When sailors speak of a “roads,” they mean a safe anchor-age, a protected harbor. This is a vast one, nourished by five rivers and ringed with old towns. This natural convergence of several major deep waterways has drawn many to its shores, and so it drew me. On a warm morning last May, my wife, Susan, and I set off from Annapolis to explore this distillation of our maritime past.
We would have missed one of the area’s signal pleasures if we hadn’t stopped at the Virginia Welcome Center on the south shore of the Potomac River. Determined to bypass traffic around Washington, we had decided on the “scenic” Route 301. But the men behind the desk insisted that Route 17 was “the only way to go.” Cruising through sparse traffic and rolling farmland, that’s where Susan and I saw, across the road and in front of a roadside diner called The Oasis, a sign that read SOFT CRABS R HERE . We looked at each other without a word and promptly made a U-turn. With freshly molted blue crabs topping the menu (infinitely more appealing than they sound; you eat the whole thing, legs and all), we knew we were in the land where seafood rules.
The confluence of the Rappahannock, York, and James rivers and the Chesapeake Bay as it empties into the Atlantic Ocean has provided those crabs to European settlers on these shores for at least 400 years and to Native Americans for a thousand years before them. But these waterways have exerted several other attractions throughout history. That fact is hardly lost on those charged with interpreting this long heritage, especially in the cities of Norfolk, Hampton, and Newport News, on the shores of this gateway to the Atlantic, the great deep Hampton Roads.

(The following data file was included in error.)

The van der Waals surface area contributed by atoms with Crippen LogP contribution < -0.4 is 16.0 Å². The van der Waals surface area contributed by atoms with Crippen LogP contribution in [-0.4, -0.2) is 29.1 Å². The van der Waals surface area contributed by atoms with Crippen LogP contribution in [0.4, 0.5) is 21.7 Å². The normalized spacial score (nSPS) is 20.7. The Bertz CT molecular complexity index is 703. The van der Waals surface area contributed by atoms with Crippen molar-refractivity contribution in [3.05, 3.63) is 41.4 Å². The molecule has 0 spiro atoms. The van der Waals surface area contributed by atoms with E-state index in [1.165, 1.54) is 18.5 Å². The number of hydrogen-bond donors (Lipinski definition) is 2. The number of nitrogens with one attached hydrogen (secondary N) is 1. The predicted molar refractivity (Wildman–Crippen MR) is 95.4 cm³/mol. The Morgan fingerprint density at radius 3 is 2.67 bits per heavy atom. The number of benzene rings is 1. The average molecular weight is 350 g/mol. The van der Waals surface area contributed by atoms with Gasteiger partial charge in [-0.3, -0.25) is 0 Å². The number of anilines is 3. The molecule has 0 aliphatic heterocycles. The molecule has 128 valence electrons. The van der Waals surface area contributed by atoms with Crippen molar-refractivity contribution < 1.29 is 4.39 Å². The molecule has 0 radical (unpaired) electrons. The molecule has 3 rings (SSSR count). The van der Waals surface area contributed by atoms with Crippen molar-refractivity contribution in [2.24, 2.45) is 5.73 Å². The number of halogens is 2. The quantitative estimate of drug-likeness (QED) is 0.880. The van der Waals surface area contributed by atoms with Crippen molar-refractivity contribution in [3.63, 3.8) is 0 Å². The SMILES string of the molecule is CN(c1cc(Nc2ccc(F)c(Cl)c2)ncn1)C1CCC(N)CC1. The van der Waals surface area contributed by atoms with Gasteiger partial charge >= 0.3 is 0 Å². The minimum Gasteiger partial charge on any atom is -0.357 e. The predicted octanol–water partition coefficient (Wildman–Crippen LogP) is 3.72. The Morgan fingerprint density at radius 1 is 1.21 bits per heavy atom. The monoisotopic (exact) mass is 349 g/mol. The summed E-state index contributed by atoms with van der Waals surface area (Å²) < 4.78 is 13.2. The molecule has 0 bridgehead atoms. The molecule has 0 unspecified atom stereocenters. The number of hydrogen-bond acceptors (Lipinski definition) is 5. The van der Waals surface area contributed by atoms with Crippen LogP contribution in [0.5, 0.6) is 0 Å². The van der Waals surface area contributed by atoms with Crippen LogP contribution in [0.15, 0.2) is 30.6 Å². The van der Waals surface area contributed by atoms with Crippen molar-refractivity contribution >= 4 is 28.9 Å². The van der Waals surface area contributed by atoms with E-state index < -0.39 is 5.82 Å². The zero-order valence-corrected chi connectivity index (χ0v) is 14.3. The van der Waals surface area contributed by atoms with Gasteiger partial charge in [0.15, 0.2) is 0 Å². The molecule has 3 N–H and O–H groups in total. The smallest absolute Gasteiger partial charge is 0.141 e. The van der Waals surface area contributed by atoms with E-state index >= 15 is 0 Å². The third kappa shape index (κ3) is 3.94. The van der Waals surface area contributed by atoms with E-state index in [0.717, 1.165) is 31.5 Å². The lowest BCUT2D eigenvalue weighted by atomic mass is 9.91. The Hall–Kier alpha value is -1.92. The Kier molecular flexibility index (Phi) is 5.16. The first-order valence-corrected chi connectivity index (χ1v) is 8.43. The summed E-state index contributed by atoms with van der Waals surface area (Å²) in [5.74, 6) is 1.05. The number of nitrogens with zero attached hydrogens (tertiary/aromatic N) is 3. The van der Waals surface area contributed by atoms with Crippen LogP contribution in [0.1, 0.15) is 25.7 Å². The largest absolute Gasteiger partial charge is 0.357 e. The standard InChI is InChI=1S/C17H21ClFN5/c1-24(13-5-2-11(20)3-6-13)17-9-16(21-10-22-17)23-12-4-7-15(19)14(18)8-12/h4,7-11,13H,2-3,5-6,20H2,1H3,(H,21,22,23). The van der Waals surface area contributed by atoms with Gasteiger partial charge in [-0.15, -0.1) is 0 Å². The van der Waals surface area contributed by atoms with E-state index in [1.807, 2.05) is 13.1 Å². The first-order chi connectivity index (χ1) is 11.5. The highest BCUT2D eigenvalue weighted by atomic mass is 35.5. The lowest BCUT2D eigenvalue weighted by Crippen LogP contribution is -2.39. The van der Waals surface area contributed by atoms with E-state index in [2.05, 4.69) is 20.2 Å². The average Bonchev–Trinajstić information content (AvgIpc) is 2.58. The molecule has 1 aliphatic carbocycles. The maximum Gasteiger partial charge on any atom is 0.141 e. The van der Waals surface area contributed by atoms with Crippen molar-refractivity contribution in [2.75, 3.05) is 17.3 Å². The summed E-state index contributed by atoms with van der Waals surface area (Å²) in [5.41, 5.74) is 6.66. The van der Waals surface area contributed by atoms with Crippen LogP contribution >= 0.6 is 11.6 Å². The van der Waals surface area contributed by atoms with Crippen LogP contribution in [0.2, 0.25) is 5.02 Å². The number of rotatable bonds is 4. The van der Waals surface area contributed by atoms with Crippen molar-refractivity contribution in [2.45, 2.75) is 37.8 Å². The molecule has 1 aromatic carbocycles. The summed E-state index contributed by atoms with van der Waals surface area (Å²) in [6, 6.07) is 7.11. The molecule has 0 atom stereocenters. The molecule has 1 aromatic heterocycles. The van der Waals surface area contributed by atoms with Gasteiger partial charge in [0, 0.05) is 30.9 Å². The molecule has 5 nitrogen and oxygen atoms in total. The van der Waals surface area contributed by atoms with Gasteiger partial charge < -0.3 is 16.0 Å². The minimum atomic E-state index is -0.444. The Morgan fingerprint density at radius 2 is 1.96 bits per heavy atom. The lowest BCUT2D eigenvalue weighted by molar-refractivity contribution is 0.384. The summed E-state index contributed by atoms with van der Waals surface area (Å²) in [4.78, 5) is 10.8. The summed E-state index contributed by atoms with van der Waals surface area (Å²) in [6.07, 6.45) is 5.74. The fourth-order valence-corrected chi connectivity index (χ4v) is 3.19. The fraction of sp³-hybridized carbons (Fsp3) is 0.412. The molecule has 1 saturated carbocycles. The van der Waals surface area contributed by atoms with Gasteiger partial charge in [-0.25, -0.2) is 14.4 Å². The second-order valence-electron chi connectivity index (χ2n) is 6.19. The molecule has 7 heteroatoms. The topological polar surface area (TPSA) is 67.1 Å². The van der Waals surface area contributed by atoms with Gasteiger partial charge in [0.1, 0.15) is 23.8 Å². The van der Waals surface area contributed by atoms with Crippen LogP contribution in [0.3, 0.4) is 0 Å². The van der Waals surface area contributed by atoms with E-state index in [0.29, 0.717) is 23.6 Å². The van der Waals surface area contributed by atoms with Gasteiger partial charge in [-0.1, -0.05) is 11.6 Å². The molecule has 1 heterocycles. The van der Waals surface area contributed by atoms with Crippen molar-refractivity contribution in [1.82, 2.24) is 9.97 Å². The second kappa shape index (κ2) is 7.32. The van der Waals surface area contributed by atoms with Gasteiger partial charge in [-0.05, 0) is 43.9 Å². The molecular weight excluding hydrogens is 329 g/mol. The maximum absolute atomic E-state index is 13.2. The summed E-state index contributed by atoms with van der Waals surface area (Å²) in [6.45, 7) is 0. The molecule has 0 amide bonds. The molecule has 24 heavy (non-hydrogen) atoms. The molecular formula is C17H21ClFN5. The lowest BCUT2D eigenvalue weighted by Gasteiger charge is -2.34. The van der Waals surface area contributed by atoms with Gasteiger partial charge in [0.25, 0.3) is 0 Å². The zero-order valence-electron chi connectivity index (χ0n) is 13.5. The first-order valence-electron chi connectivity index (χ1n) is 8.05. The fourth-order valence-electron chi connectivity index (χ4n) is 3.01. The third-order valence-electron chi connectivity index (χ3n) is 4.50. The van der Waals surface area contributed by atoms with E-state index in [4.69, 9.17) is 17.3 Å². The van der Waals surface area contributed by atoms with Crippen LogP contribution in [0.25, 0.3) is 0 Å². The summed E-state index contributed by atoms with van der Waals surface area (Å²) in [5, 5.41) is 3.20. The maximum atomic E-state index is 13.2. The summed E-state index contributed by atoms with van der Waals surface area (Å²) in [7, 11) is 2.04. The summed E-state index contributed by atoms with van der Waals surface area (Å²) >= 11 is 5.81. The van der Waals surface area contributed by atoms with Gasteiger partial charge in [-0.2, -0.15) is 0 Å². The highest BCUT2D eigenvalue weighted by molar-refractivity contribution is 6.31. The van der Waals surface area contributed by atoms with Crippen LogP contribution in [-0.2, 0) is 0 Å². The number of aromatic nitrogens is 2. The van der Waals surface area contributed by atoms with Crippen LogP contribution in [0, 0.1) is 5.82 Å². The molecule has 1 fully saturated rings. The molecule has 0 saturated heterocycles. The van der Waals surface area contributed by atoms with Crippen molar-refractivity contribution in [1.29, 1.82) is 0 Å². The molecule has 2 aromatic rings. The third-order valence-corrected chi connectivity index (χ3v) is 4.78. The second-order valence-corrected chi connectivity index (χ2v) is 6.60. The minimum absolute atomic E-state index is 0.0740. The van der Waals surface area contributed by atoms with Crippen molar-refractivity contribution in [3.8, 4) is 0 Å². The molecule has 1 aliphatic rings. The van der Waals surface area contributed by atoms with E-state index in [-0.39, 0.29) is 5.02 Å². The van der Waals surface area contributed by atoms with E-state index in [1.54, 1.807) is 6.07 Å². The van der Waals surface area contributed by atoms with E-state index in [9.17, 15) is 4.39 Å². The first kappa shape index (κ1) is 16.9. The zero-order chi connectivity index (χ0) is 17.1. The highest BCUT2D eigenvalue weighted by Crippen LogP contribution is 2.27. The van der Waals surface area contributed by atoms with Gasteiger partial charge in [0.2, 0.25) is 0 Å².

You can drive across Hampton Roads, but you must go under it, through the tunnel that plunges beneath the shipping lanes. As we re-emerged on the south side, the expanse of the Atlantic to our left grew wider and wider, its blue-water chop simultaneously inviting and forbidding. To the right was a bustle of maritime commerce and naval strength, giant ships in various stages of construction, repair, and replenishment. There, on the Elizabeth River, a tributary between the James River and the Chesapeake Bay, lies Norfolk, a city that has suffered near-total devastation twice in its history: during the American Revolution and the Civil War. Both times its resilient residents rebuilt it, and today Norfolk is again redefined and in the midst of an ambitious rehabilitation. The city has revivified its downtown seaport area, and the mainstay of this model of growth and refurbishment is Nauticus, the National Maritime Center.